Dynamic deformation applied to white matter tracts is a common feature of human brain trauma, and may result in diffuse axonal injury (DAI). To produce DAI in an experimental model, we have utilized nonimpact inertial loading to induce brain trauma in miniature swine. This species was chosen due to its large gyrencephalic brain with substantial white matter domains. Twenty anesthetized (2% isoflurane) miniature swine were subjected to pure impulsive centroidal rotation 110° in the coronal plane in 4 to 6 ms; peak accelerations ranged from 0.6 to 1.7 × 105 rad/s². Seven days following injury, the brains were fixed (4% paraformaldehyde). Histopathologic examination was performed on 40 μm sections stained with cresyl violet (Nissl), antibodies targeting neurofilament (axonal damage), GFAP (astrocytes), and pig IgG (protein extravasation). Widespread multifocal axonal injury was observed in combination with gliosis throughout the brain, most commonly in the root of gyri and at the interface of the gray and white matter. Very little vascular disruption was noted in regions of axonal injury. Neuronal damage was primarily found in the CA1 and CA3 subfields of the hippocampus. These results suggest that this model is clinically relevant and useful for evaluating mechanisms of inertial brain trauma.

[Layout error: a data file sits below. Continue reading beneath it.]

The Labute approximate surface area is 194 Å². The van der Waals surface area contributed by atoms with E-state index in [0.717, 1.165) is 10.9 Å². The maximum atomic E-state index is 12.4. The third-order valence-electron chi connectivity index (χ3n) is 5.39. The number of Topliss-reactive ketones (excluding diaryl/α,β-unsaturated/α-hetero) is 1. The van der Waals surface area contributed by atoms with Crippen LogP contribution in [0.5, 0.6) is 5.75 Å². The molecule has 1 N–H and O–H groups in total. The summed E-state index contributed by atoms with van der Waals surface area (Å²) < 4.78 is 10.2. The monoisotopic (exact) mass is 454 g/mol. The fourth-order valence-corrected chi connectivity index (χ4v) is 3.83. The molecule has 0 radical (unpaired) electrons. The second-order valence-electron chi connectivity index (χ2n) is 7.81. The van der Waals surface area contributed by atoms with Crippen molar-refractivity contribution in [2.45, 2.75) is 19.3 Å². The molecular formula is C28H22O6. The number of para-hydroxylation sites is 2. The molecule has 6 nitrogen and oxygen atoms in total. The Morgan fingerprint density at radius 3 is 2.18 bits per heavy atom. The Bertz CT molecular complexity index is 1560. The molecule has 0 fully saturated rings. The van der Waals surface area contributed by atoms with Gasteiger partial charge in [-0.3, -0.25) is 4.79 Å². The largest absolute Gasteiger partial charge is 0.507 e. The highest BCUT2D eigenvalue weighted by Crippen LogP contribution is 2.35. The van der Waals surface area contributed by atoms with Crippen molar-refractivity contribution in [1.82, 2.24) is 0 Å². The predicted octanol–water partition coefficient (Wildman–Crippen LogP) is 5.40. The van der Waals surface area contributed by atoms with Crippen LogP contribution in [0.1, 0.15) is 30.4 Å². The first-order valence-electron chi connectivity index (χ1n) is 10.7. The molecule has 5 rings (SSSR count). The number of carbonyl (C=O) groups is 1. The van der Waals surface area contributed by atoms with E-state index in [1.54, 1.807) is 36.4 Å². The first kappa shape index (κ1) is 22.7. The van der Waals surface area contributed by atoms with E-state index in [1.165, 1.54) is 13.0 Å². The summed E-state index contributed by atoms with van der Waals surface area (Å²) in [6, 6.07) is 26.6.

Keywords: DAI; Diffuse brain injury; Hippocampal damage; Inertial brain injury